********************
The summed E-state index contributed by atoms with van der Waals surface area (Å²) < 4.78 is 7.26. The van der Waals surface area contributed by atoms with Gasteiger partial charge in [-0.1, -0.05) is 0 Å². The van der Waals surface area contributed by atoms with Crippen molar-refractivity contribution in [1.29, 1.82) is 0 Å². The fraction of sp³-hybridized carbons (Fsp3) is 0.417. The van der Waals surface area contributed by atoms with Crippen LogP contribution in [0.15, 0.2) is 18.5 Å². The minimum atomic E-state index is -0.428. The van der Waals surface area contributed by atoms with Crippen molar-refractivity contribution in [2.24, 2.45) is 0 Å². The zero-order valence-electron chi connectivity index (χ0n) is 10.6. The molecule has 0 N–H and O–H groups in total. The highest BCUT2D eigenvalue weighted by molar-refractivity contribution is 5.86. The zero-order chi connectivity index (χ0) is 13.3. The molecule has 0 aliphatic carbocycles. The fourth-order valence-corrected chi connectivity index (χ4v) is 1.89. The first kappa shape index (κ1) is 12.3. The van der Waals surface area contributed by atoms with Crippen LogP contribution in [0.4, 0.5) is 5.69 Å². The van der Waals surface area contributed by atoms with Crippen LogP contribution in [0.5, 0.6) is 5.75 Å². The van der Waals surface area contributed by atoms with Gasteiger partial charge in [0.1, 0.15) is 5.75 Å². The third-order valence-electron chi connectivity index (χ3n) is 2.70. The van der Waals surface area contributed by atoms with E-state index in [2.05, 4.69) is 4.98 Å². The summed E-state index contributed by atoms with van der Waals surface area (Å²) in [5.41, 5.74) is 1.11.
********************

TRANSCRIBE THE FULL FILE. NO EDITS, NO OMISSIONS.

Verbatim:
The summed E-state index contributed by atoms with van der Waals surface area (Å²) < 4.78 is 7.26. The van der Waals surface area contributed by atoms with Gasteiger partial charge in [-0.1, -0.05) is 0 Å². The van der Waals surface area contributed by atoms with Crippen molar-refractivity contribution in [1.29, 1.82) is 0 Å². The fraction of sp³-hybridized carbons (Fsp3) is 0.417. The van der Waals surface area contributed by atoms with Crippen LogP contribution in [0.15, 0.2) is 18.5 Å². The minimum atomic E-state index is -0.428. The van der Waals surface area contributed by atoms with Crippen molar-refractivity contribution in [2.24, 2.45) is 0 Å². The zero-order valence-electron chi connectivity index (χ0n) is 10.6. The molecule has 0 N–H and O–H groups in total. The highest BCUT2D eigenvalue weighted by molar-refractivity contribution is 5.86. The zero-order chi connectivity index (χ0) is 13.3. The molecule has 0 aliphatic carbocycles. The fourth-order valence-corrected chi connectivity index (χ4v) is 1.89. The first kappa shape index (κ1) is 12.3. The van der Waals surface area contributed by atoms with Crippen LogP contribution in [0.4, 0.5) is 5.69 Å². The van der Waals surface area contributed by atoms with Crippen LogP contribution in [0.5, 0.6) is 5.75 Å². The van der Waals surface area contributed by atoms with Gasteiger partial charge in [0.1, 0.15) is 5.75 Å². The third-order valence-electron chi connectivity index (χ3n) is 2.70. The van der Waals surface area contributed by atoms with E-state index in [2.05, 4.69) is 4.98 Å². The summed E-state index contributed by atoms with van der Waals surface area (Å²) in [5.41, 5.74) is 1.11.